Friends of the Earth International and other social movements today celebrated a long awaited victory that has set in motion a mechanism to meet the demands of human rights defenders, and challenge corporate power. The time had finally come to move away from voluntary guidelines for businesses on human rights, and towards a legal framework to bring transnational corporations to justice for human rights violations.
Before the end of this week 193 nations meeting at the United Nations Human Rights Council (UNHRC) will decide the fate of a proposal to develop international rules to stop human rights abuses by multinational companies and bring them to justice.
European banks and pension funds continue to finance one of the largest and most destructive palm oil giants Wilmar International, according to new research released today by Friends of the Earth Europe . Well known banks including HSBC, BNP Paribas, Deutsche Bank and Rabobank offer financial assistance to Wilmar valuing over one billion euro, and European and American financial institutions own shares in the company worth €621 million .
Brussels, April 16 – A proposal released today by the European Commission to require large European companies to report on environmental and social issues will not guarantee ethical corporate behaviour according to the European Coalition for Corporate Justice (ECCJ). 
Brussels/The Hague, January 30, 2013 - A Dutch court has ruled today that Shell is responsible for not preventing the pollution of farmlands at Ikot Ada Udo, Akwa Ibom State in Nigeria. The case brought by Friends of the Earth Netherlands and four Nigerian farmers is an important victory for Nigerian people and the environment.
This is the first time that Shell has been ordered by a court to pay compensation for damage caused by its operations. The Nigerian justice system has never been able to accomplish this.
Tin used in some of the best-selling brands of smartphones is almost certainly linked to the devastation of forests, farmland, coral reefs and communities in Indonesia, according to a new report 'Mining for Smartphones: the True Cost of Tin' from Friends of the Earth.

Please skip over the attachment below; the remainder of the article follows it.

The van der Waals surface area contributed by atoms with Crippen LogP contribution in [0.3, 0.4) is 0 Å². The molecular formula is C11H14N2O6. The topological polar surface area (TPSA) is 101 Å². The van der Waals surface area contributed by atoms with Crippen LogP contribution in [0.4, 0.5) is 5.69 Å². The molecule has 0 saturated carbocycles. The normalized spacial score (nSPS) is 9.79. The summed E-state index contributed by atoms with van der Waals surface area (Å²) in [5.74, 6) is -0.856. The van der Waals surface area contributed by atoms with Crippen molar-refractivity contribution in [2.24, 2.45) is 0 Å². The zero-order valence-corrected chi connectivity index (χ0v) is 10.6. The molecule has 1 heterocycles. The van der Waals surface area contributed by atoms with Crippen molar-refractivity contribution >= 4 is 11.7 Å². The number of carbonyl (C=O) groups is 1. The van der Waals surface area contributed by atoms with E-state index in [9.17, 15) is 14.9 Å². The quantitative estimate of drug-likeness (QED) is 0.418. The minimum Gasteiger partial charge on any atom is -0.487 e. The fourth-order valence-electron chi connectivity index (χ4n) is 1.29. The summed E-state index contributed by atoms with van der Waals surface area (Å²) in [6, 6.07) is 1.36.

A Commission plan about how the EU can make companies more accountable is a step towards ending the global damage European businesses cause people and planet, according to the European Coalition for Corporate Justice (ECCJ). However, the plans to improve corporate social responsibility (CSR), unveiled by the European Commission today in the CSR Communication, miss the opportunity to make real progress that would help victims of EU-based companies find justice and hold companies accountable for their impacts.
Brussels, 12 July – More than 73,000 EU citizens and 140 elected representatives and MEPs have signed a petition, to be delivered to the European Commissioner for Enterprise and Industry, vice president Antonio Tajani today, calling on the Commission to hold companies operating in the EU legally accountable for any harm they cause to people and the environment around the world .
Brussels/Abuja, January 21, 2011 – The much-touted biofuel crop jatropha isneither a profitable nor a sustainable investment, according to a new report released by Friends of the Earth Europe today. 'Jatropha: money doesn't grow on trees' warns investors away from jatropha – a shrub being increasingly planted for its oil-producing fruits and ability to survive in arid conditions – stating growing evidence that the crop is failing to deliver on its promises while simultaneously failing to prevent climate change or contribute to pro-poor development. 
November 10, 2010 - In preparation of a new Communication on Corporate Social Responsibility (CSR) - to be launched by the European Commission in 2011 - a network of 250 European NGO’s organised a European wide Action Day. They demand that the Commission takes steps to hold European companies accountable for damage they cause in developing countries.
In Brussels, an ‘Oil Spill’ was created in front of the European Commission’s building to symbolise environmental damage caused by European oil companies in Nigeria.